Windows Backup

After installing Windows 7 in place of OS X on my MacBook Pro for work, there are only a few things I miss. But man, they were really nice.

  1. Unix shell
  2. Time Machine

The first one I’ll just say if you haven’t used a Unix-like shell of some type (Bash, zsh, whatever) then it’s hard to explain. Just that you can do everything a GUI can do (save for graphics work), but much, much faster. It’s very powerful, especially with file management.

Compared to Windows Backup, Time Machine is light-years¬†ahead. Mainly because it’s a ‘set it and forget it’ type of thing. Here’s the number one problem with Windows Backup, it doesn’t overwrite the oldest backups. That’s right, no rolling backups. So guess what happens when your backup drive is full? It doesn’t backup. Great! If you’ve disabled the annoying Action Center, it silently fails.

Windows Backup


You have to manually delete older backups. Here’s the process:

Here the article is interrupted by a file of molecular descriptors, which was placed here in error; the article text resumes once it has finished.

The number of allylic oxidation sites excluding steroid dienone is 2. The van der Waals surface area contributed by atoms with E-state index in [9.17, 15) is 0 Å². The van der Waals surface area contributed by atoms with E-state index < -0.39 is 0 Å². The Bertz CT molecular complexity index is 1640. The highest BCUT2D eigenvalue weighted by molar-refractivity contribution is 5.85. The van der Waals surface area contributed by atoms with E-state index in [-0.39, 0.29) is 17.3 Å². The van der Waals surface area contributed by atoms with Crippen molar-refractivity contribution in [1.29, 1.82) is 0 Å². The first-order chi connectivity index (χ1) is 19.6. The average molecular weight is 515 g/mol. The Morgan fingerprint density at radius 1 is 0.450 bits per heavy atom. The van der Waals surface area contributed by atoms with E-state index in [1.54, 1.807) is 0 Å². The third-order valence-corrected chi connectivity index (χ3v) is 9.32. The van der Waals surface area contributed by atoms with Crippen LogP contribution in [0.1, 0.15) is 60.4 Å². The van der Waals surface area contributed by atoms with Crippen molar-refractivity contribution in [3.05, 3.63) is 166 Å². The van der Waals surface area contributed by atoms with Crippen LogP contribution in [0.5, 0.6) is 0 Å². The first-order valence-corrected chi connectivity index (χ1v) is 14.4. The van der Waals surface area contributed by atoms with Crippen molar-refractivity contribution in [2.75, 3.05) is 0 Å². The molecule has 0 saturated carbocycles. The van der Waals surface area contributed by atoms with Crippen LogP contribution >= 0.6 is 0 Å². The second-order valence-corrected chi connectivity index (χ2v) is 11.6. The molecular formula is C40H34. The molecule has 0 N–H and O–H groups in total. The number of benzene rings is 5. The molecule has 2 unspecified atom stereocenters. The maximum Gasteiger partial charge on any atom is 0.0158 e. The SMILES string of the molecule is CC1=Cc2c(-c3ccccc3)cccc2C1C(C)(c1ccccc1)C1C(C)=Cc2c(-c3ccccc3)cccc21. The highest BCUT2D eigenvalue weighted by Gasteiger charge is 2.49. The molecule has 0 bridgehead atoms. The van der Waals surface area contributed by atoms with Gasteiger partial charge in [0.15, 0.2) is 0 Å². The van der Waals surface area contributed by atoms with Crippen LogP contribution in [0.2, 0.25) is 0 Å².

1. Remember to check Backup status
  2. Start Windows Backup and wait for the service to start to show status
  3. Realize it’s out of space and doesn’t have any recent backups
  4. Click on “Manage Space” and wait for another window to load
  5. Click on “View Backups” to show the list below
  6. Click on a backup period to select it
  7. Click delete
  8. Click “Yes” on the confirmation
  9. Wait for it to be deleted
  10. Repeat steps 6-9 until a satisfactory amount have been removed

Windows Backup

6 clicks, at a minimum, to ensure you’re backup is working. That’s pretty lame. Also,¬†there’s no way to encrypt your backups without BitLocker (not available in all Windows 7 flavors) or a 3rd party tool. Time machine does all of that, automatically. And it’s easy to navigate. And it tells you when things go wrong.

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